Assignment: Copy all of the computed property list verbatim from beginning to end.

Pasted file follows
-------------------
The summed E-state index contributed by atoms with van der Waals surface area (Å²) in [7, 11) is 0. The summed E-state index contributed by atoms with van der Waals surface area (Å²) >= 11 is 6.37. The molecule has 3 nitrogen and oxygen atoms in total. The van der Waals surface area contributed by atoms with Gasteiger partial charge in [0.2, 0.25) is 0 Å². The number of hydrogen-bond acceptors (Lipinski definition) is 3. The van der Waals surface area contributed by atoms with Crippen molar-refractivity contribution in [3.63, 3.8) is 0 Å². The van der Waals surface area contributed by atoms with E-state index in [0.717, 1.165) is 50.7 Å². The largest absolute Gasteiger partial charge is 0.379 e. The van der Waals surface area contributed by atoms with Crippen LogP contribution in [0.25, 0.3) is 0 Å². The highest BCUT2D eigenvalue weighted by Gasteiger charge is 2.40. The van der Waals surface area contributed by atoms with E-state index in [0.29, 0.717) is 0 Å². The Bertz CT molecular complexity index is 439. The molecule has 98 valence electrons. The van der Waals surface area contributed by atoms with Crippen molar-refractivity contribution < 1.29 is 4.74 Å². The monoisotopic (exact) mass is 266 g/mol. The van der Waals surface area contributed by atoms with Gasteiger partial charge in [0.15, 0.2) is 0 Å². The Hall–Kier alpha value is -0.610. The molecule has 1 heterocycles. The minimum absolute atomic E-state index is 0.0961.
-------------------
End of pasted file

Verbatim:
The summed E-state index contributed by atoms with van der Waals surface area (Å²) in [7, 11) is 0. The summed E-state index contributed by atoms with van der Waals surface area (Å²) >= 11 is 6.37. The molecule has 3 nitrogen and oxygen atoms in total. The van der Waals surface area contributed by atoms with Gasteiger partial charge in [0.2, 0.25) is 0 Å². The number of hydrogen-bond acceptors (Lipinski definition) is 3. The van der Waals surface area contributed by atoms with Crippen molar-refractivity contribution in [3.63, 3.8) is 0 Å². The van der Waals surface area contributed by atoms with E-state index in [0.717, 1.165) is 50.7 Å². The largest absolute Gasteiger partial charge is 0.379 e. The van der Waals surface area contributed by atoms with Crippen LogP contribution in [0.25, 0.3) is 0 Å². The highest BCUT2D eigenvalue weighted by Gasteiger charge is 2.40. The van der Waals surface area contributed by atoms with E-state index in [0.29, 0.717) is 0 Å². The Bertz CT molecular complexity index is 439. The molecule has 98 valence electrons. The van der Waals surface area contributed by atoms with Crippen molar-refractivity contribution < 1.29 is 4.74 Å². The monoisotopic (exact) mass is 266 g/mol. The van der Waals surface area contributed by atoms with Gasteiger partial charge in [0.15, 0.2) is 0 Å². The Hall–Kier alpha value is -0.610. The molecule has 1 heterocycles. The minimum absolute atomic E-state index is 0.0961.